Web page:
Sitra’s recent survey probes the secret life of data collected about us

Every second, hundreds of organisations and companies are trading data collected about individuals. The network formed by those trading in the data is so complex that understanding the flow of data between services is practically impossible.
Image: Topias Dean / Sitra

Writer

Mira Nupponen

Specialist, Communication and Public Affairs, Sitra

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With the aid of six test subjects, Sitra’s Digitrail survey monitored the flow of individual data when using digital services and studied how well users are able to understand the data economy’s operating environment.

The first results from the survey showed that, despite exercising their rights under the General Data Protection Regulation (GDPR), users of digital services do not always understand how their data is used and have limited opportunities to influence how it is collected and used.

“I thought that my data was only disclosed to the service provider when using an online newspaper, for example. I found out that data about me is disclosed to various other organisations around the world and there is absolutely no control over the network that uses the data,” one of the test subjects revealed.

What happens to our data in digital services?

The data generated by the activities of individuals using digital services is a valuable asset and commodity. Its management is mainly in the hands of global technology and data companies. User profiles created based on individual data are used to target advertising, for example.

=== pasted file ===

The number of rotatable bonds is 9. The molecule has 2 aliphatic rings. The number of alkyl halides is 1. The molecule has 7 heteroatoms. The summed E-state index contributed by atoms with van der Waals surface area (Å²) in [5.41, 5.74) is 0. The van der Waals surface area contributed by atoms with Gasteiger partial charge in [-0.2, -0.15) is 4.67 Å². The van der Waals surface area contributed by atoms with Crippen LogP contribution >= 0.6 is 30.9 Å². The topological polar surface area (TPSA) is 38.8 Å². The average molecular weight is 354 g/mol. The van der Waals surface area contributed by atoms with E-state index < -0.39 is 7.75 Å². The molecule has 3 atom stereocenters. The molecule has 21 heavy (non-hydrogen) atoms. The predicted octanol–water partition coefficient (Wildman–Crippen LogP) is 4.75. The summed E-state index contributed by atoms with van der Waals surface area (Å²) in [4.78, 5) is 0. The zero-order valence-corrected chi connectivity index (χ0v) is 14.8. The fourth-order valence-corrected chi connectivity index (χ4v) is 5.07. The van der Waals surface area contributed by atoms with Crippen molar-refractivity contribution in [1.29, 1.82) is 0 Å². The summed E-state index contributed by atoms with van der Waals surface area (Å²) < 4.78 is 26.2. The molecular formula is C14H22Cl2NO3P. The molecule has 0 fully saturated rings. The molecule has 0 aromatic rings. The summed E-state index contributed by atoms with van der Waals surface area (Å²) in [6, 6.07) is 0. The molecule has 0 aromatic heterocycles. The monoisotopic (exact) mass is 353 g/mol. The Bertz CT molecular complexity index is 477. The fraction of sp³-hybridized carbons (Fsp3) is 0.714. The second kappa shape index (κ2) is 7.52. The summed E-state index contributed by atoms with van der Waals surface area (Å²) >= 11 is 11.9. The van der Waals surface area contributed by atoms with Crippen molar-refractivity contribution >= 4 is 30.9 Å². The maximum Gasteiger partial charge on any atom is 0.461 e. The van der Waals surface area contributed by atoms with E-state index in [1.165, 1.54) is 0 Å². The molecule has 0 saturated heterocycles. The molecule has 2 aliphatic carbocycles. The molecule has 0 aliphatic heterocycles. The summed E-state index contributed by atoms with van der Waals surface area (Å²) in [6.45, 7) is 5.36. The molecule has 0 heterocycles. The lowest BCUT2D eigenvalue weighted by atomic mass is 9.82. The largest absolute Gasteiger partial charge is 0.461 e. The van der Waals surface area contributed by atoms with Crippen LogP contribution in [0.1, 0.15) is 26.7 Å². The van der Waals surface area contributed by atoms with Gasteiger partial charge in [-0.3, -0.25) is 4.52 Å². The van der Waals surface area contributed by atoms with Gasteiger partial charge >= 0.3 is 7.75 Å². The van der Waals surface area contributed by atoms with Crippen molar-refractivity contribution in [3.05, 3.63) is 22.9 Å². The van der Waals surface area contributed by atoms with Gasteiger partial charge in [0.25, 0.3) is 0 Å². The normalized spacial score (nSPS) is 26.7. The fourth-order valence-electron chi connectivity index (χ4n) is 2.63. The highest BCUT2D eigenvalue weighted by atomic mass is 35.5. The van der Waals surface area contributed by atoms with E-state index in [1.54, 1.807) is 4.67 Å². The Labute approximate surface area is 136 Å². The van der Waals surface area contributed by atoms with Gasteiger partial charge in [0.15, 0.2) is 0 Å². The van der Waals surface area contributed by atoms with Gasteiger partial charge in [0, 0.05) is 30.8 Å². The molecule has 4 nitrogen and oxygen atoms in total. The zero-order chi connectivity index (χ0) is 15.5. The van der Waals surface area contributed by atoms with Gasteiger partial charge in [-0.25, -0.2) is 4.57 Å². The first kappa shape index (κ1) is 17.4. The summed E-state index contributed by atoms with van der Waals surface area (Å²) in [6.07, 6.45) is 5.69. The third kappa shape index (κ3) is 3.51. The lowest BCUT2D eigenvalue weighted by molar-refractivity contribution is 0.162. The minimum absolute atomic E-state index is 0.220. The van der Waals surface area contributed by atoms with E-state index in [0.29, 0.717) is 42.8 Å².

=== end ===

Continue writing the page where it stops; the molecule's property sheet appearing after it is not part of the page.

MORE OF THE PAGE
The survey confirms the notion that the network for trading in individual data is a complex entity of various bodies, that its operations are hidden from the consumer and it follows its own set of rules. The practices for sharing individual data are described in long and opaque terms of use written with only businesses in mind. Accepting the terms of use often means that consumer data can be shared with third parties.

“Reading the privacy policy of a single service does not provide a complete picture of where and with whom the data will be shared,” warns Tiina Härkönen, Leading Specialist at Sitra. “When an individual visits one commercial service, dozens or even hundreds of other bodies may be collecting data in the background. And it will all be over in a fraction of a second.”

A big question mark over the GDPR’s effectiveness

The survey showed that the GDPR offers only a limited view of the flow of data in digital services. The operating environment is multi-layered and elusive. Using their right to access their data – a subject access request – as provided for by the GDPR, is the consumer’s only way to find out what data has been accumulated about them. However, an individual cannot possibly know all the third parties with whom their individual data is being shared.